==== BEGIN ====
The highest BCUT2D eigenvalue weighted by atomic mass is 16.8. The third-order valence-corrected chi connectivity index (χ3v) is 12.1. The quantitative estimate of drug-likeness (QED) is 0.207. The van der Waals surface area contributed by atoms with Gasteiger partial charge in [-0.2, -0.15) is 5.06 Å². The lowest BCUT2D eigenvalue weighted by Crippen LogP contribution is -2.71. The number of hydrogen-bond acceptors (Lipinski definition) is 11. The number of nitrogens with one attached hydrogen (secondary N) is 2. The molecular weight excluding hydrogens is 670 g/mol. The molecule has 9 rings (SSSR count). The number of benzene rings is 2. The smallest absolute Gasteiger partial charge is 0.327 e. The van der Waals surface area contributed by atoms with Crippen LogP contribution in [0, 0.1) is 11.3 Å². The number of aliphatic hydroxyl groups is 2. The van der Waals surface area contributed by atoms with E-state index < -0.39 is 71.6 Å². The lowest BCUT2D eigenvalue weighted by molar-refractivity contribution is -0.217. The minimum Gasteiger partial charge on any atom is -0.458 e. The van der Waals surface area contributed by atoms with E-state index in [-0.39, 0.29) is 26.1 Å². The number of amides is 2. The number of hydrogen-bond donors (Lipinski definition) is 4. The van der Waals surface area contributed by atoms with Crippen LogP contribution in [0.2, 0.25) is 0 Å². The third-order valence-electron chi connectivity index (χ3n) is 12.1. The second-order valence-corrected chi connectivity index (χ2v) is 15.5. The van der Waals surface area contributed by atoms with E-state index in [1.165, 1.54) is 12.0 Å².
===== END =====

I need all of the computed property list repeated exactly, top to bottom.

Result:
The highest BCUT2D eigenvalue weighted by atomic mass is 16.8. The third-order valence-corrected chi connectivity index (χ3v) is 12.1. The quantitative estimate of drug-likeness (QED) is 0.207. The van der Waals surface area contributed by atoms with Gasteiger partial charge in [-0.2, -0.15) is 5.06 Å². The lowest BCUT2D eigenvalue weighted by Crippen LogP contribution is -2.71. The number of hydrogen-bond acceptors (Lipinski definition) is 11. The number of nitrogens with one attached hydrogen (secondary N) is 2. The molecular weight excluding hydrogens is 670 g/mol. The molecule has 9 rings (SSSR count). The number of benzene rings is 2. The smallest absolute Gasteiger partial charge is 0.327 e. The van der Waals surface area contributed by atoms with Crippen LogP contribution in [0, 0.1) is 11.3 Å². The number of aliphatic hydroxyl groups is 2. The van der Waals surface area contributed by atoms with E-state index < -0.39 is 71.6 Å². The lowest BCUT2D eigenvalue weighted by molar-refractivity contribution is -0.217. The minimum Gasteiger partial charge on any atom is -0.458 e. The van der Waals surface area contributed by atoms with E-state index in [-0.39, 0.29) is 26.1 Å². The number of amides is 2. The number of hydrogen-bond donors (Lipinski definition) is 4. The van der Waals surface area contributed by atoms with Crippen LogP contribution in [0.2, 0.25) is 0 Å². The third-order valence-electron chi connectivity index (χ3n) is 12.1. The second-order valence-corrected chi connectivity index (χ2v) is 15.5. The van der Waals surface area contributed by atoms with E-state index in [1.165, 1.54) is 12.0 Å².